On paper, this should be cracking. It's written by bestselling crime-author Elsebeth Egholm and Stefan Jaworsk, the writer of several award-winning and critically acclaimed features and TV series. The show stars, among others, Lars Mikkelsen from The Killing, and comes from the producers of several of the Wallander movies, and when it aired in Denmark last year, was watched by a record-breaking 50% of the adult population.
Yet, unfortunately, Those Who Kill is laughable old toss. Here's a trailer:
Starring: Kevin Conroy (Batman), Tim Daly (Superman), Susan Eisenberg (Wonder Woman), Nathan Fillion (Green Lantern), Carl Lumbly (Martian Manhunter/Ma'alefa'ak), Michael Rosenbaum (The Flash), Bumper Robinson (Cyborg), Carlos Alazraqui (Bane), Claudia Black (Cheetah), Paul Blackthorne (Metallo), Olivia d'Abo (Star Sapphire), Alexis Denisof (Mirror Master), Phil Morris (Vandal Savage) Writers: Dwayne McDuffie, Mark Waid. Director: Lauren Montgomery Price: $24.98 (Amazon price: $14.99) Released: February 28, 2012
When it comes to movies, Marvel and DC both have their specialities these days. Marvel has it sewn up at the movies, with things like Captain America, Iron Man, The Avengers, The X-Men, Daredevil, Thor et al. Sure, DC has Batman, but Superman isn't working that well, Green Lantern wasn't exactly brilliant and if you can't work out how to make a movie of Wonder Woman after a decade of trying, clearly you've got problems.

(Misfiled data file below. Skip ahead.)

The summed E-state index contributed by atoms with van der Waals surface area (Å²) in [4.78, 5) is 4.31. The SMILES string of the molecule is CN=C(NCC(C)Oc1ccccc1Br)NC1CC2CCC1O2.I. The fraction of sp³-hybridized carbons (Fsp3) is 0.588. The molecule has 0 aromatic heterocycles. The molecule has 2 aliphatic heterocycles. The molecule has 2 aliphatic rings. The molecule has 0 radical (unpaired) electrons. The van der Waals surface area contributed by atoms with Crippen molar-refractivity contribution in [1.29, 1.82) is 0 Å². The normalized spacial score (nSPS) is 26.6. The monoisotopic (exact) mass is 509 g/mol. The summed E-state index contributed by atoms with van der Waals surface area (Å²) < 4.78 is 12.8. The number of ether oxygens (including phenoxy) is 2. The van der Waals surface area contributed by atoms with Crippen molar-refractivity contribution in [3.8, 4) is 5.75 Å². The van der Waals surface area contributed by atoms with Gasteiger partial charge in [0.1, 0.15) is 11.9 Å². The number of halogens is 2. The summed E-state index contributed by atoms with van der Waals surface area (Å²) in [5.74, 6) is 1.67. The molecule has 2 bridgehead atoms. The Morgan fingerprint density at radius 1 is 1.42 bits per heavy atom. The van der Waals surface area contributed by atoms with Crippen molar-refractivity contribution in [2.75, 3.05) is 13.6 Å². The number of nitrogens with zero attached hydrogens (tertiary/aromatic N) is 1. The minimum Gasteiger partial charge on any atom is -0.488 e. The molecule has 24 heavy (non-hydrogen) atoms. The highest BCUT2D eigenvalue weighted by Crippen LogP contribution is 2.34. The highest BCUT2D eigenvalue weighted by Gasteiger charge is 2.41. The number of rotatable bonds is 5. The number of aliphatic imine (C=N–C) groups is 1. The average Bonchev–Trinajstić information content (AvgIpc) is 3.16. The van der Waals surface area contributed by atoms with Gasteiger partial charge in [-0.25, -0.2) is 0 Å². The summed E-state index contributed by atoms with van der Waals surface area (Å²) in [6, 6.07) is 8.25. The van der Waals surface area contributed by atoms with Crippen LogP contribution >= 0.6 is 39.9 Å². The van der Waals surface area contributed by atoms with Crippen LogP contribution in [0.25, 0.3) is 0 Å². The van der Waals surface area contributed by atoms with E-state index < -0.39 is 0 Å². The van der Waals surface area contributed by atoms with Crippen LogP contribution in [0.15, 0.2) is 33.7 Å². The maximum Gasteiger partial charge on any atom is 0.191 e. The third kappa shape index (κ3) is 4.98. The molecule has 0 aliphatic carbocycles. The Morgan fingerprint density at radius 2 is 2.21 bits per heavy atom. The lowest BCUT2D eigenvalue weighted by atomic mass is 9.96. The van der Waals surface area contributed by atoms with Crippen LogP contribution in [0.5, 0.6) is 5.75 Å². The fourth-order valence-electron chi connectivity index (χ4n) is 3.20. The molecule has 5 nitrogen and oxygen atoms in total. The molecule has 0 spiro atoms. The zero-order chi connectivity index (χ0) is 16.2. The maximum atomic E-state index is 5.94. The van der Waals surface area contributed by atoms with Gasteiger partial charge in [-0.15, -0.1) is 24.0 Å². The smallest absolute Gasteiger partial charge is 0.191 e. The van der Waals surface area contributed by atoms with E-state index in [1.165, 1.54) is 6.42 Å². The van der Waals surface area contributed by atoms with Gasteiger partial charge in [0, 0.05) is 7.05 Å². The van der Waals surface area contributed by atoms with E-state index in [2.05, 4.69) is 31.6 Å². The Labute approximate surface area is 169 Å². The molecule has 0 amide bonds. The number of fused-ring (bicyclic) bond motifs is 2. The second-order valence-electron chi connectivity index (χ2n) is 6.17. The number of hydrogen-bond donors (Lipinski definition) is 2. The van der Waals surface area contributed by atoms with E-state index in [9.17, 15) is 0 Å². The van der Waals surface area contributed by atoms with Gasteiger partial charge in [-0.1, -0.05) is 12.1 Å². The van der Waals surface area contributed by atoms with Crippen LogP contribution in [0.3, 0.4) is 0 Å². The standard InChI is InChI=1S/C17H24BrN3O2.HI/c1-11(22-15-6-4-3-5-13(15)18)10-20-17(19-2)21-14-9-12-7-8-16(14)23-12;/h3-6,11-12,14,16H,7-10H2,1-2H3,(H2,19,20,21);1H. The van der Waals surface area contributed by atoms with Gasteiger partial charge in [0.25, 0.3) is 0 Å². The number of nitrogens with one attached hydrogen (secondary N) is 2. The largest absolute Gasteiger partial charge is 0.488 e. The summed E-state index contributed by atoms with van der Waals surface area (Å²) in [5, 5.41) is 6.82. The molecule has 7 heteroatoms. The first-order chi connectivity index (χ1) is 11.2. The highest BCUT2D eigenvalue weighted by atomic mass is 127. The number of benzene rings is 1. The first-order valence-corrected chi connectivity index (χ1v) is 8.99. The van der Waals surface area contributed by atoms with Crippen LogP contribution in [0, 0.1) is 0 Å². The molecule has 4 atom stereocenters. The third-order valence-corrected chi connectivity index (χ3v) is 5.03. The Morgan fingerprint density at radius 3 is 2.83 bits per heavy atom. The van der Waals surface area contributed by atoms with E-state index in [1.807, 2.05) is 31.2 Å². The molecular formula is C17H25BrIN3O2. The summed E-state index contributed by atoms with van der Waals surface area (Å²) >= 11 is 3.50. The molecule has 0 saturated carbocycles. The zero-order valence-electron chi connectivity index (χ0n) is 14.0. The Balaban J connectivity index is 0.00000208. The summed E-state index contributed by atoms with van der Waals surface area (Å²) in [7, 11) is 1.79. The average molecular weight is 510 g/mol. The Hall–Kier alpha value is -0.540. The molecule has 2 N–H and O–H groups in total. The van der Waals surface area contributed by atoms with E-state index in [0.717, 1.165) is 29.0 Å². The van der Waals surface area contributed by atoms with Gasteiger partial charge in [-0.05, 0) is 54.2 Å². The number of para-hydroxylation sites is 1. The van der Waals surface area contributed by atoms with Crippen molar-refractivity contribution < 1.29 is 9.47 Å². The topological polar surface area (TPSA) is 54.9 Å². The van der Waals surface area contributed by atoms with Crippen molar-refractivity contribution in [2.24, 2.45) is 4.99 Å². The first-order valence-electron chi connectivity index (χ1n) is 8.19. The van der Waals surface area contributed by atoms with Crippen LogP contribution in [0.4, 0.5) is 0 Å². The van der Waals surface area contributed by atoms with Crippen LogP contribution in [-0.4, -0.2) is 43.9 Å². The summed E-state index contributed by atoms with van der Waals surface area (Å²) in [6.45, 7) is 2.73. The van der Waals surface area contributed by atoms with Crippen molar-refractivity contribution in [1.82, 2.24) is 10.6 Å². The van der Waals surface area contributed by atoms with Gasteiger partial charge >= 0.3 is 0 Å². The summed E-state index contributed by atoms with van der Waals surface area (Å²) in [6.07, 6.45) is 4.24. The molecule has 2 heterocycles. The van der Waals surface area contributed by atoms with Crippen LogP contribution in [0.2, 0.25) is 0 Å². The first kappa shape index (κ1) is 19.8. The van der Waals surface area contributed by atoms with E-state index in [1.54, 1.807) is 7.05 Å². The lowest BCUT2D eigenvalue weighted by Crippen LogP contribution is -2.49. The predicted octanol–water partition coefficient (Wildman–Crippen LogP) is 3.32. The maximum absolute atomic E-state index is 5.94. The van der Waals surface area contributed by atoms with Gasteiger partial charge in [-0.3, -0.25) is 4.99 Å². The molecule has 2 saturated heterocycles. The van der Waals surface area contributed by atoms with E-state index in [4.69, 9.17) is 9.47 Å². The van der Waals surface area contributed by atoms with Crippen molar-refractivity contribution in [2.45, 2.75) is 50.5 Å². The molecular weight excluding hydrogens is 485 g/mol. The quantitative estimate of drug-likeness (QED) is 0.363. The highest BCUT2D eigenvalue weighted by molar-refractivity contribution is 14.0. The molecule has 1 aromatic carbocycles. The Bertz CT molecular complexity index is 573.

By contrast, in the realm of animated movies and TV shows, it's the other way round. You'd only have to have a teeny weeny, atom-sized piece of paper to write down all the decent animated shows that Marvel has put out (X-Men Evolution and that's about it) in the last couple of decades, while DC has had Batman, Superman, Green Lantern and, of course, Justice League shows filling up the airways for years. They even did a halfway decent animated Wonder Woman movie.
Possibly their best effort was Justice League, which expanded to become Justice League Unlimited later on. That, of course, ended nearly six years ago, but now the brainiacs at DC have decided to take an old Justice League comic and create a brand new Justice League animated movie, Justice League: Doom, in which the Justice League's arch-enemies club together to kill the League. Cleverly, DC has got together virtually all the cast from the original series, as well as Nathan Fillion (Firefly, Castle) from its Green Lantern animated TV series, Tim Daly from its Superman animated series and a great guest cast to do it.